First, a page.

How the GoodLeap Founder Is Revolutionizing Nonprofit Fundraising

Hayes Barnard knows how much access to clean energy and access to water can change a community. He also figured out how to fund it consistently without the need for charity galas, grant applications, big campaigns, and concerns about fluctuating donations.

The former SolarCity executive is the founder and CEO of GoodLeap, a rooftop solar finance company backed by Michael Dell and now valued at $12 billion.

But before launching GoodLeap, Barnard focused on another passion with perhaps even greater disruptive potential. He founded GivePower, a non-profit organization that installs water pumps and clean energy generators in poor communities. It also established a new model of philanthropy, linked to the growing demand for clean energy and sustainable home improvements, which could revolutionize the way charities obtain financial support.

The GivePower story began in 2008 during the financial crisis, when Barnard traveled to a village in Mali, West Africa, to help build a school. He learned two important things: the community needed electricity to power the community, as well as laptops and other devices at a local school. Second, he heard residents waking up at three or four in the morning to fetch water. “I’m like, wow, they’re walking eight miles a day,” Barnard said.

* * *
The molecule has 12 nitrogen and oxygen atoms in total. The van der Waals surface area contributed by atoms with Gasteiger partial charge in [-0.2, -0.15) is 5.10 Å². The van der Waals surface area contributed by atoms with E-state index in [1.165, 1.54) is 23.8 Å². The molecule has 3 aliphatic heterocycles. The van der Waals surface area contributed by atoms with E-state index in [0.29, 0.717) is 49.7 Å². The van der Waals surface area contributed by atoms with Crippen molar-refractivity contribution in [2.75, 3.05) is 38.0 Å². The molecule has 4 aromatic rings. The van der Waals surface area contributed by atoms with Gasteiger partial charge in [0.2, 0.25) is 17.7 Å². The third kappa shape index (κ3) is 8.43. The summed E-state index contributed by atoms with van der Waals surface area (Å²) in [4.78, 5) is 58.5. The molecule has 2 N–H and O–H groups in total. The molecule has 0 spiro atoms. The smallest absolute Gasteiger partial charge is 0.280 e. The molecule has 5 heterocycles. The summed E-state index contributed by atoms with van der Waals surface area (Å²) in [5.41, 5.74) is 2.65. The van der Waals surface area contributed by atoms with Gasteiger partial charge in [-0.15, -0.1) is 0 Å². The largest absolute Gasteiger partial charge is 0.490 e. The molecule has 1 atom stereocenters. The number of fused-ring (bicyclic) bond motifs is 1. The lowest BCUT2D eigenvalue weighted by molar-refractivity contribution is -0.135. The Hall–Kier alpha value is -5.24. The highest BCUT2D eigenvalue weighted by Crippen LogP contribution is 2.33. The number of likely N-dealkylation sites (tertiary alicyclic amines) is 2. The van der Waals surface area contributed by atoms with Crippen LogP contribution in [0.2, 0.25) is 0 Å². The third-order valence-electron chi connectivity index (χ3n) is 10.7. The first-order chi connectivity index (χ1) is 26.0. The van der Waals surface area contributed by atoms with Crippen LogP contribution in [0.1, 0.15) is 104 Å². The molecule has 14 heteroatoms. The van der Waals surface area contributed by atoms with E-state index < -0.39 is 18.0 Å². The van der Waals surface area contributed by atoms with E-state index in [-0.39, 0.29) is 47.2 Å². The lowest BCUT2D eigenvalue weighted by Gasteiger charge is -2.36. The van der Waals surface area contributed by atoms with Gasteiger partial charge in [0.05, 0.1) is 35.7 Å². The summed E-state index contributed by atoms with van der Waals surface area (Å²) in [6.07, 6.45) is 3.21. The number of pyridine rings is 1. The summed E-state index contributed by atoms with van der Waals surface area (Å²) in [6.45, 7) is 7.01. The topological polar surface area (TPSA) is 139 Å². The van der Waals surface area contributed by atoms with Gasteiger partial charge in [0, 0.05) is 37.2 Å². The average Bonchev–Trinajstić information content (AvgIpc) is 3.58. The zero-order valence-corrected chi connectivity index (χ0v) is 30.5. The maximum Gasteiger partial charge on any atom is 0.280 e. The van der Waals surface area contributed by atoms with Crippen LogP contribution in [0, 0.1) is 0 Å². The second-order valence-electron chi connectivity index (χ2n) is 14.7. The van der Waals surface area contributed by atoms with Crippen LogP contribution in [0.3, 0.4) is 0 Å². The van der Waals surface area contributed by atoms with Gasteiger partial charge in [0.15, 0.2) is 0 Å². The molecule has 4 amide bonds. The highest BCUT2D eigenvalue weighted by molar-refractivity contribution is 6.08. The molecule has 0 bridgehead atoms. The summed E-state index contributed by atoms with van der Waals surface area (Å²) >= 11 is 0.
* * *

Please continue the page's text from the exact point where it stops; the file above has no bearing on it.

When Barnard’s previous startup, Paramount Solar, was acquired by solar energy company SolarCity in 2013, he set a philanthropic condition for the deal: For every megawatt deployed in the United States, SolarCity would install solar power. solar energy in a school somewhere in the developing world. The deal materialized after a trip to Nicaragua to install solar power in a school.


Barnard’s pitch to business: “What if $20 could provide 20 years of water to someone who needs it most in the developing world?”


Her nonprofit GivePower, launched in 2014, expanded to installing and supplying clean water pumps after Barnard learned that women in the Central American country spent hours a day fetching some water. Sometimes the water came from dirty sources, causing serious health problemsand women lost learning opportunities by walking many miles a day.

“Women don’t want to sit in the classroom until seven or eight in the evening after drawing water until noon every day,” Barnard said, noting that the schools were almost completely full of boys. “What if we could create a magic water box that could produce enough water daily for everyone in the village? And could we leverage our experience and our solar and battery storage to build these systems? »

The philanthropic partnership that Barnard first developed at SolarCity is now integrated into GoodLeap. (SolarCity, founded by cousins ​​of Elon Musk, was acquired by Tesla in 2016.)

GoodLeap’s financial technology platform connects installers of residential solar and sustainable home improvement projects with lenders. It offers homeowners point-of-sale loans similar to Klarna, Afterpay or Affirm. BonLeap raised $800 million in its last funding round in October 2021, bringing its valuation to $12 billion.